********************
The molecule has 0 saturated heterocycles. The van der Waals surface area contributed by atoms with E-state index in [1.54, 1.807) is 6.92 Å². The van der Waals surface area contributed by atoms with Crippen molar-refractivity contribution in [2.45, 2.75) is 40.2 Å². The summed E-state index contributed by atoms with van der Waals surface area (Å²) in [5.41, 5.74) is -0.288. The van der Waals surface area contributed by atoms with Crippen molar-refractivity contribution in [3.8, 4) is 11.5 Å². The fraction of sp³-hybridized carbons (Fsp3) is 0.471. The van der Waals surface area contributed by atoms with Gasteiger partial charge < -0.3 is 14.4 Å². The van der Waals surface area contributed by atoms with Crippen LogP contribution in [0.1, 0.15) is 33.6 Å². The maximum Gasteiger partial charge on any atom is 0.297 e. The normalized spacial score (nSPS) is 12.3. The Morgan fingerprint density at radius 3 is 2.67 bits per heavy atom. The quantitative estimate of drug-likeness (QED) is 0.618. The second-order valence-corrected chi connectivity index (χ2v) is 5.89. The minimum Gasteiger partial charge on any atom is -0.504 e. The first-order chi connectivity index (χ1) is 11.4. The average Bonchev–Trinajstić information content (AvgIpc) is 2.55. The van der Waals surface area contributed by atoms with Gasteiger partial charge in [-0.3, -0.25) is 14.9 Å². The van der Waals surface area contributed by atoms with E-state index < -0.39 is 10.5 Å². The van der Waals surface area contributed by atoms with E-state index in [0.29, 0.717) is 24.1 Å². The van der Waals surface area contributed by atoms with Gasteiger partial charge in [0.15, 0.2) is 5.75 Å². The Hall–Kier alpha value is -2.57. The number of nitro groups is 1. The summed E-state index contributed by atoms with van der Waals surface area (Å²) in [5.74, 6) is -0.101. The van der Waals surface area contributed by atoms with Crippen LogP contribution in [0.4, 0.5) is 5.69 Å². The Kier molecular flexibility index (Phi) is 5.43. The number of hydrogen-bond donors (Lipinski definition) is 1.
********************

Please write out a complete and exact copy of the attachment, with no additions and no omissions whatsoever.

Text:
The molecule has 0 saturated heterocycles. The van der Waals surface area contributed by atoms with E-state index in [1.54, 1.807) is 6.92 Å². The van der Waals surface area contributed by atoms with Crippen molar-refractivity contribution in [2.45, 2.75) is 40.2 Å². The summed E-state index contributed by atoms with van der Waals surface area (Å²) in [5.41, 5.74) is -0.288. The van der Waals surface area contributed by atoms with Crippen molar-refractivity contribution in [3.8, 4) is 11.5 Å². The fraction of sp³-hybridized carbons (Fsp3) is 0.471. The van der Waals surface area contributed by atoms with Gasteiger partial charge < -0.3 is 14.4 Å². The van der Waals surface area contributed by atoms with Crippen LogP contribution in [0.1, 0.15) is 33.6 Å². The maximum Gasteiger partial charge on any atom is 0.297 e. The normalized spacial score (nSPS) is 12.3. The Morgan fingerprint density at radius 3 is 2.67 bits per heavy atom. The quantitative estimate of drug-likeness (QED) is 0.618. The second-order valence-corrected chi connectivity index (χ2v) is 5.89. The minimum Gasteiger partial charge on any atom is -0.504 e. The first-order chi connectivity index (χ1) is 11.4. The average Bonchev–Trinajstić information content (AvgIpc) is 2.55. The van der Waals surface area contributed by atoms with Gasteiger partial charge in [-0.3, -0.25) is 14.9 Å². The van der Waals surface area contributed by atoms with E-state index < -0.39 is 10.5 Å². The van der Waals surface area contributed by atoms with E-state index in [0.29, 0.717) is 24.1 Å². The van der Waals surface area contributed by atoms with Gasteiger partial charge in [0.15, 0.2) is 5.75 Å². The Hall–Kier alpha value is -2.57. The number of nitro groups is 1. The summed E-state index contributed by atoms with van der Waals surface area (Å²) in [5.74, 6) is -0.101. The van der Waals surface area contributed by atoms with Crippen LogP contribution in [0.4, 0.5) is 5.69 Å². The Kier molecular flexibility index (Phi) is 5.43. The number of hydrogen-bond donors (Lipinski definition) is 1.